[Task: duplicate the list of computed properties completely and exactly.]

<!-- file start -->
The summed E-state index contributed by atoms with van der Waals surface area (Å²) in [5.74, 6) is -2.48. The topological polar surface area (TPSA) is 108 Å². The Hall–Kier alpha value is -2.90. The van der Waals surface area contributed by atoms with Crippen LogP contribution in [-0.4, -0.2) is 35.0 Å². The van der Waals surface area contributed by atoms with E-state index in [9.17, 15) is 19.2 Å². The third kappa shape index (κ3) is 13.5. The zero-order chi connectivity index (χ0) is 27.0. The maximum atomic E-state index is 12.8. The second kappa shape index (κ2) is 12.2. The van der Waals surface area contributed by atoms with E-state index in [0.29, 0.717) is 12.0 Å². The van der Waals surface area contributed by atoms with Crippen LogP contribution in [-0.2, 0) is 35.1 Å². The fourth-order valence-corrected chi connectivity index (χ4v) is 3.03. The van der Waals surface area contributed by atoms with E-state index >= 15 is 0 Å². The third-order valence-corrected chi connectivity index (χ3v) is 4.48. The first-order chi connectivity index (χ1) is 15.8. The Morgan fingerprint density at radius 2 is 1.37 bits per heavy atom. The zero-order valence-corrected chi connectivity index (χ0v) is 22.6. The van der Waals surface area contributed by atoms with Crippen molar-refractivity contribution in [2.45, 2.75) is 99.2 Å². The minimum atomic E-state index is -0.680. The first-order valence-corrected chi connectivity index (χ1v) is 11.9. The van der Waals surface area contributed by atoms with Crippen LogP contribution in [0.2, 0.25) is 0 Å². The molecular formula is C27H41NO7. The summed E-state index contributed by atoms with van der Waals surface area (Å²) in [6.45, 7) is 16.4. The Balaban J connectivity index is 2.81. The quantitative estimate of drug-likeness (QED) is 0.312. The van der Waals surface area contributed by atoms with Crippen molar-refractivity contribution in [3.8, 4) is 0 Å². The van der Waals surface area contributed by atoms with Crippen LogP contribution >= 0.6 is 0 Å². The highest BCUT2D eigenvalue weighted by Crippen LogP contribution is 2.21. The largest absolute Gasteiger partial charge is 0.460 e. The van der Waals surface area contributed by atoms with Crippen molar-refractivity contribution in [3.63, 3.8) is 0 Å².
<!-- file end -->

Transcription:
The summed E-state index contributed by atoms with van der Waals surface area (Å²) in [5.74, 6) is -2.48. The topological polar surface area (TPSA) is 108 Å². The Hall–Kier alpha value is -2.90. The van der Waals surface area contributed by atoms with Crippen LogP contribution in [-0.4, -0.2) is 35.0 Å². The van der Waals surface area contributed by atoms with E-state index in [9.17, 15) is 19.2 Å². The third kappa shape index (κ3) is 13.5. The zero-order chi connectivity index (χ0) is 27.0. The maximum atomic E-state index is 12.8. The second kappa shape index (κ2) is 12.2. The van der Waals surface area contributed by atoms with E-state index in [0.29, 0.717) is 12.0 Å². The van der Waals surface area contributed by atoms with Crippen LogP contribution in [-0.2, 0) is 35.1 Å². The fourth-order valence-corrected chi connectivity index (χ4v) is 3.03. The van der Waals surface area contributed by atoms with E-state index >= 15 is 0 Å². The third-order valence-corrected chi connectivity index (χ3v) is 4.48. The first-order chi connectivity index (χ1) is 15.8. The Morgan fingerprint density at radius 2 is 1.37 bits per heavy atom. The zero-order valence-corrected chi connectivity index (χ0v) is 22.6. The van der Waals surface area contributed by atoms with Crippen molar-refractivity contribution in [2.45, 2.75) is 99.2 Å². The minimum atomic E-state index is -0.680. The first-order valence-corrected chi connectivity index (χ1v) is 11.9. The van der Waals surface area contributed by atoms with Crippen LogP contribution in [0.2, 0.25) is 0 Å². The molecular formula is C27H41NO7. The summed E-state index contributed by atoms with van der Waals surface area (Å²) in [6.45, 7) is 16.4. The Balaban J connectivity index is 2.81. The quantitative estimate of drug-likeness (QED) is 0.312. The van der Waals surface area contributed by atoms with Crippen molar-refractivity contribution in [3.8, 4) is 0 Å². The van der Waals surface area contributed by atoms with Crippen LogP contribution >= 0.6 is 0 Å². The highest BCUT2D eigenvalue weighted by Crippen LogP contribution is 2.21. The largest absolute Gasteiger partial charge is 0.460 e. The van der Waals surface area contributed by atoms with Crippen molar-refractivity contribution in [3.63, 3.8) is 0 Å².